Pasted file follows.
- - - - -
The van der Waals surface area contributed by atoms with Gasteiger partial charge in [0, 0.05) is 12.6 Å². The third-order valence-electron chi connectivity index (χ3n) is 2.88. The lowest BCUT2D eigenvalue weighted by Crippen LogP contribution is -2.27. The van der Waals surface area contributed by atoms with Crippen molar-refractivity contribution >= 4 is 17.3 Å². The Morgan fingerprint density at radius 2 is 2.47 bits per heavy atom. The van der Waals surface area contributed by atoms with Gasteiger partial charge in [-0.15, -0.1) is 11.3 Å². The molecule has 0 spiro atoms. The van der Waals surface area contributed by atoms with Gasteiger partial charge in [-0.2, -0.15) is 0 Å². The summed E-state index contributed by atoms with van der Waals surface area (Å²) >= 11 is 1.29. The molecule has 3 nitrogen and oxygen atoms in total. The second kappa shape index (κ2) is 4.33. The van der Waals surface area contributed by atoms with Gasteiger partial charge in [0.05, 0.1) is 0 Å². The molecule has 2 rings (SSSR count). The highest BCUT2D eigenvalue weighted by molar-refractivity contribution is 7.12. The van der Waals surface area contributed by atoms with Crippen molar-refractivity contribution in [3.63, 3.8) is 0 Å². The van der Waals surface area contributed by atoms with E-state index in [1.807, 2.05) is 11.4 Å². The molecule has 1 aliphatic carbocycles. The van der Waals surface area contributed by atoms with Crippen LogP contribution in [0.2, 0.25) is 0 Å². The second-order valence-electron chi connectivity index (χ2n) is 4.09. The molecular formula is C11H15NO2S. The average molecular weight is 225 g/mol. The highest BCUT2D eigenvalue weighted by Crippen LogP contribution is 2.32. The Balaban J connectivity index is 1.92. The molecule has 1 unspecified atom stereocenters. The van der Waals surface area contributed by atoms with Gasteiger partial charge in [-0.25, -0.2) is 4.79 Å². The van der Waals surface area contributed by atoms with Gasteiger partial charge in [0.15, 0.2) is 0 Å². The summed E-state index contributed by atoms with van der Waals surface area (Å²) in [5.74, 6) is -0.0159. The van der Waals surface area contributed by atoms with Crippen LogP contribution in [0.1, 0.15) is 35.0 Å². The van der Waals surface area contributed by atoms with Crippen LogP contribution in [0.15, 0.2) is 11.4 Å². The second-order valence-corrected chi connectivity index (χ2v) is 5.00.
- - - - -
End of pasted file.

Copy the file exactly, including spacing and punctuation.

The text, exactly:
The van der Waals surface area contributed by atoms with Gasteiger partial charge in [0, 0.05) is 12.6 Å². The third-order valence-electron chi connectivity index (χ3n) is 2.88. The lowest BCUT2D eigenvalue weighted by Crippen LogP contribution is -2.27. The van der Waals surface area contributed by atoms with Crippen molar-refractivity contribution >= 4 is 17.3 Å². The Morgan fingerprint density at radius 2 is 2.47 bits per heavy atom. The van der Waals surface area contributed by atoms with Gasteiger partial charge in [-0.15, -0.1) is 11.3 Å². The molecule has 0 spiro atoms. The van der Waals surface area contributed by atoms with Gasteiger partial charge in [-0.2, -0.15) is 0 Å². The summed E-state index contributed by atoms with van der Waals surface area (Å²) >= 11 is 1.29. The molecule has 3 nitrogen and oxygen atoms in total. The second kappa shape index (κ2) is 4.33. The van der Waals surface area contributed by atoms with Gasteiger partial charge in [0.05, 0.1) is 0 Å². The molecule has 2 rings (SSSR count). The highest BCUT2D eigenvalue weighted by molar-refractivity contribution is 7.12. The van der Waals surface area contributed by atoms with Crippen molar-refractivity contribution in [3.63, 3.8) is 0 Å². The van der Waals surface area contributed by atoms with E-state index in [1.807, 2.05) is 11.4 Å². The molecule has 1 aliphatic carbocycles. The van der Waals surface area contributed by atoms with Crippen LogP contribution in [0.2, 0.25) is 0 Å². The second-order valence-electron chi connectivity index (χ2n) is 4.09. The molecular formula is C11H15NO2S. The average molecular weight is 225 g/mol. The highest BCUT2D eigenvalue weighted by Crippen LogP contribution is 2.32. The Balaban J connectivity index is 1.92. The molecule has 1 unspecified atom stereocenters. The van der Waals surface area contributed by atoms with Gasteiger partial charge in [-0.25, -0.2) is 4.79 Å². The van der Waals surface area contributed by atoms with Gasteiger partial charge in [0.15, 0.2) is 0 Å². The summed E-state index contributed by atoms with van der Waals surface area (Å²) in [5.74, 6) is -0.0159. The van der Waals surface area contributed by atoms with Crippen LogP contribution in [0.1, 0.15) is 35.0 Å². The van der Waals surface area contributed by atoms with Crippen LogP contribution in [0.15, 0.2) is 11.4 Å². The second-order valence-corrected chi connectivity index (χ2v) is 5.00.